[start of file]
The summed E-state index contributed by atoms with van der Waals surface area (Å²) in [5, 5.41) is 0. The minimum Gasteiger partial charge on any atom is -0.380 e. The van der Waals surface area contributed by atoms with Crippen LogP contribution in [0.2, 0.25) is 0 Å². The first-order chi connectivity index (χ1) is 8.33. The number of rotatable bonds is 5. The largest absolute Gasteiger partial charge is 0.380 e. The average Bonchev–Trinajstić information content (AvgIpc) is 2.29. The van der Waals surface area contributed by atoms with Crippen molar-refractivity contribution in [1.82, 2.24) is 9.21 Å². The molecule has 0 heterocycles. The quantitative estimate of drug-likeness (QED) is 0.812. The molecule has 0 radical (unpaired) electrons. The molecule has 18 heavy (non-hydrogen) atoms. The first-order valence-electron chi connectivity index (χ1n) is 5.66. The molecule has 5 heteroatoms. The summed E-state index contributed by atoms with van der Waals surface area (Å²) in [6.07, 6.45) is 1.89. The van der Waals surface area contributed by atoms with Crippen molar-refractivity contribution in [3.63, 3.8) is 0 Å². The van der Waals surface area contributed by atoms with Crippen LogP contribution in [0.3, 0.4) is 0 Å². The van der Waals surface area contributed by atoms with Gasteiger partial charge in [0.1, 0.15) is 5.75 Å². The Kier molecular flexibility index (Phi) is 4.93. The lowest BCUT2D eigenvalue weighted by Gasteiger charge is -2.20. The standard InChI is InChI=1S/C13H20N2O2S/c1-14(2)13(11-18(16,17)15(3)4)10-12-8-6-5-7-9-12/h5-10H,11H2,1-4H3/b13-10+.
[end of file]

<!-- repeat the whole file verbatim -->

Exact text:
The summed E-state index contributed by atoms with van der Waals surface area (Å²) in [5, 5.41) is 0. The minimum Gasteiger partial charge on any atom is -0.380 e. The van der Waals surface area contributed by atoms with Crippen LogP contribution in [0.2, 0.25) is 0 Å². The first-order chi connectivity index (χ1) is 8.33. The number of rotatable bonds is 5. The largest absolute Gasteiger partial charge is 0.380 e. The average Bonchev–Trinajstić information content (AvgIpc) is 2.29. The van der Waals surface area contributed by atoms with Crippen molar-refractivity contribution in [1.82, 2.24) is 9.21 Å². The molecule has 0 heterocycles. The quantitative estimate of drug-likeness (QED) is 0.812. The molecule has 0 radical (unpaired) electrons. The molecule has 18 heavy (non-hydrogen) atoms. The first-order valence-electron chi connectivity index (χ1n) is 5.66. The molecule has 5 heteroatoms. The summed E-state index contributed by atoms with van der Waals surface area (Å²) in [6.07, 6.45) is 1.89. The van der Waals surface area contributed by atoms with Crippen molar-refractivity contribution in [3.63, 3.8) is 0 Å². The van der Waals surface area contributed by atoms with Crippen LogP contribution in [0.3, 0.4) is 0 Å². The van der Waals surface area contributed by atoms with Gasteiger partial charge in [0.1, 0.15) is 5.75 Å². The Kier molecular flexibility index (Phi) is 4.93. The lowest BCUT2D eigenvalue weighted by Gasteiger charge is -2.20. The standard InChI is InChI=1S/C13H20N2O2S/c1-14(2)13(11-18(16,17)15(3)4)10-12-8-6-5-7-9-12/h5-10H,11H2,1-4H3/b13-10+.